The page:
Lane goes from secretary to ad exec wunderkind! How? She has one good idea about an ad campaign. Before the campaign even fully comes to fruition, everyone in town knows her name and she’s appearing in the newspaper as an advertising genius. How does everyone hear about her and come to such an esteemed opinion of her talents? It’s not really explained, but for Morris to get jealous of the time she spends with other men, it needed to happen so it just does.

Lane’s boss (Hugh Herbert) is all grabby and creepy-old-manish towards her, obviously interested in something besides her talent. What turns him from a sexual predator into a friend? Uh, I guess Wayne Morris shows up and then Herbert just decides to turn over a new leaf when he sees how much Morris loves her?

Then there’s the fact that Lane seems to find it perfectly acceptable to flirt and lead men on to get ahead in her career – making Morris wait on the sideline while she makes time with Bogart’s radio exec, Harry Galleon. Sure, go ahead Director Berkeley, lose any sympathy for Lane that we might have as we actually feel kind of bad for Morris even though we’re apparently supposed to be in awe of Lane’s female empowerment.

Ugh. If there had been any sort of baseline believable plot for this one, just a hint of promise in the screenplay, this could have been a quaint little romantic comedy. Instead, lots of wonderful talent is wasted on a herky-jerky plot and poor character development. I feel bad being this hard on a film, but I’d probably sit through Isle of Fury again twice before going back to this one.

The Bogart Factor

Bogart’s here with a decent amount of screen time as radio man Harry Galleon. What can I say though? He does his best with what little he has. There’s a slightly promising side story with Bogart’s second love interest, Marcia Ralston, and how Director Berkeley handles the subtleties of a long term relationship on the rocks, but other than that, there’s no real meat to Bogart’s character.

He looks good, I guess. We get to see him in an old school men’s two-piece bathing suit . . .

The Cast

Wayne Morris plays Jimmy Hall, the loving and supportive man behind Priscilla Lane’s successful woman. It kills me that out of all the collaborations Morris had with Bogart, he shows the most onscreen charisma here, but he has nothing to do with it other than to stand around and look good. If nothing else, he does get a few chances to play brooding and jealous alongside of Lane and Bogart.

Priscilla Lane plays Linda Lawrence, the young secretary turned advertising genius. It was great to see Lane again after enjoying her so much alongside James Cagney in The Roaring Twenties. She’s pretty, upbeat, and comes off well onscreen, but again, like everyone else here, her character is flimsy, often unlikable, and makes numerous unmotivated decisions. If nothing else, this film makes me want to go rewatch Arsenic and Old Lace so that I can see Lane at her finest.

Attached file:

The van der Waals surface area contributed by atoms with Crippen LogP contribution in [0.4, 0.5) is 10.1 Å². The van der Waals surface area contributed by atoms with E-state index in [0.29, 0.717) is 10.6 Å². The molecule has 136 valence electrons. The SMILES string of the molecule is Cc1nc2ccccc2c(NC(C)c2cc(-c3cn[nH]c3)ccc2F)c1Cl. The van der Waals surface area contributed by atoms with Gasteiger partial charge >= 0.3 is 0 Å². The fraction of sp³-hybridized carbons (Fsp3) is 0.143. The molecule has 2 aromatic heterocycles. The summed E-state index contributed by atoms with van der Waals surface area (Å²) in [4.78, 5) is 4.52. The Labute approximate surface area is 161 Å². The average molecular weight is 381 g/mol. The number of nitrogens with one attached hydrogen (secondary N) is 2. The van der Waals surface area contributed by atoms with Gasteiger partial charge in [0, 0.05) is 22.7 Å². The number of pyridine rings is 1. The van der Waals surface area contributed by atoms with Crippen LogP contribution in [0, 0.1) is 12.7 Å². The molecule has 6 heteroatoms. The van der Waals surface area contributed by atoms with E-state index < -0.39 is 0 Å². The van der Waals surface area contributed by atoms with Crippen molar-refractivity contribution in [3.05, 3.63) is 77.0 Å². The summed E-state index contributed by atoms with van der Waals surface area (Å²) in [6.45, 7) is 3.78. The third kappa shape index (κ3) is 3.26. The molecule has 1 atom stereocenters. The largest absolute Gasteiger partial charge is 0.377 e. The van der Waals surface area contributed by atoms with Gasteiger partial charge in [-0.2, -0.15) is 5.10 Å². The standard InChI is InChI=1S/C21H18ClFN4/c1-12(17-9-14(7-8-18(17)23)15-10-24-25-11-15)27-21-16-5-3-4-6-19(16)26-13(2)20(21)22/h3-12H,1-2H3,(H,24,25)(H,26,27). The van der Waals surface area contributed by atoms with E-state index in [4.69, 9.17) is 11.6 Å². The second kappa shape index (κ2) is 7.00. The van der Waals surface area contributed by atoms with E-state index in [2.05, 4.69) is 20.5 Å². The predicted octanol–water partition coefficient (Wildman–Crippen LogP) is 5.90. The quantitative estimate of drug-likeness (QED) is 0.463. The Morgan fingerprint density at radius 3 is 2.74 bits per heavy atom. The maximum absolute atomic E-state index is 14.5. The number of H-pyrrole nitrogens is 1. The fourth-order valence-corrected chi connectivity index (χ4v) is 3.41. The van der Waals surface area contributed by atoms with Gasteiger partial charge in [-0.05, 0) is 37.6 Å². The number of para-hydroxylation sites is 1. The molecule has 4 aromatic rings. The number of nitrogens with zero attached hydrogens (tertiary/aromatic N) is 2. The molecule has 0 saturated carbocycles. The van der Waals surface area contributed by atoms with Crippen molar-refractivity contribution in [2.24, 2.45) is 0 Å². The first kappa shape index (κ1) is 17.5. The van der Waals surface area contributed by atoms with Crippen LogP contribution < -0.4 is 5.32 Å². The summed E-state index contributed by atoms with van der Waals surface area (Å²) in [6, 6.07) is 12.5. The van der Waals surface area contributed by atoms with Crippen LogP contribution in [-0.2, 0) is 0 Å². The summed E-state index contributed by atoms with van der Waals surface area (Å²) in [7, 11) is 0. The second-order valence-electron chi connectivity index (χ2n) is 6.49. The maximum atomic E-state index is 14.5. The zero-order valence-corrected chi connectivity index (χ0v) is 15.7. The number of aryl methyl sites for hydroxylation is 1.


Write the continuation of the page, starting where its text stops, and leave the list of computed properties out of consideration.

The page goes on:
Hugh Herbert plays Lane’s boss, Harvey Bates. Good character actor, but again, see my complaints for the previous two stars.

Perhaps my favorite role in the whole film is played by Marcia Walston as Wanda, the jealous woman in Bogart’s life. It’s a small role, but at least her choices are motivated and understandable!

And don’t forget Penny Singleton! I could watch that woman do anything . . . and I might have a little crush on her.

Classic Bogie Moment

Are you kidding me? This guy even wears swimsuit robes that look like trench coats! Is this as close as we’ll ever get to seeing Rick Blaine relaxing by the pool?

Men are Such Fools Classic

The Bottom Line

This one’s for Bogart completists only.

Isle of Fury – 1936

Isle Poster

My Review

—Well, I did promise to watch them all…—

Your Bogie Film Fix:

.5 Bogie out of 5 bogies!

Director: Frank McDonald

The Lowdown

A newly married pearl trader (Humphrey Bogart) in the South Pacific becomes fond of a man (Donald Woods) that he saves from a shipwreck, only to find out that his new friend might severely complicate his life . . .

What I Thought

I tried to be specifically vague with my description of the film because almost every other plot synopsis that I’ve read gives away a major plot twist without even mentioning that it’s a plot twist. That being said . . .

This might be the worst Bogart movie that I’ve watched for the blog so far. Is it unwatchable? No. There are a few fun bits tucked away here and there. There’s an outrageously goofy fight between Bogart and an octopus that clearly marks Isle of Fury as a B-movie. There’s also a little bit of chemistry to be had between Donald Woods and Margaret Lindsay. I’d even give a nod to some decent work from E.E. Clive as Dr. Hardy. Beyond that – this movie doesn’t have a lot going for it.

I put almost all of the blame on the plot. When the twist is revealed, you might think that this film had a lot more potential than it delivered. But even the twist comes too late, as its set up occurs at the very end of the film, just before the big reveal.

It’s also pretty tough to feel any sort of sympathy whatsoever for Bogart’s pearl merchant, Val Stevens. So you’re telling me that there’s only one marriage-aged bachelor on this island and one marriage-aged bachelorette, and the moment that another young man arrives, the recently betrothed husband doesn’t get a little bit nervous? Bogart spends most of the film practically throwing his new bride at Donald Woods shipwrecked stranger.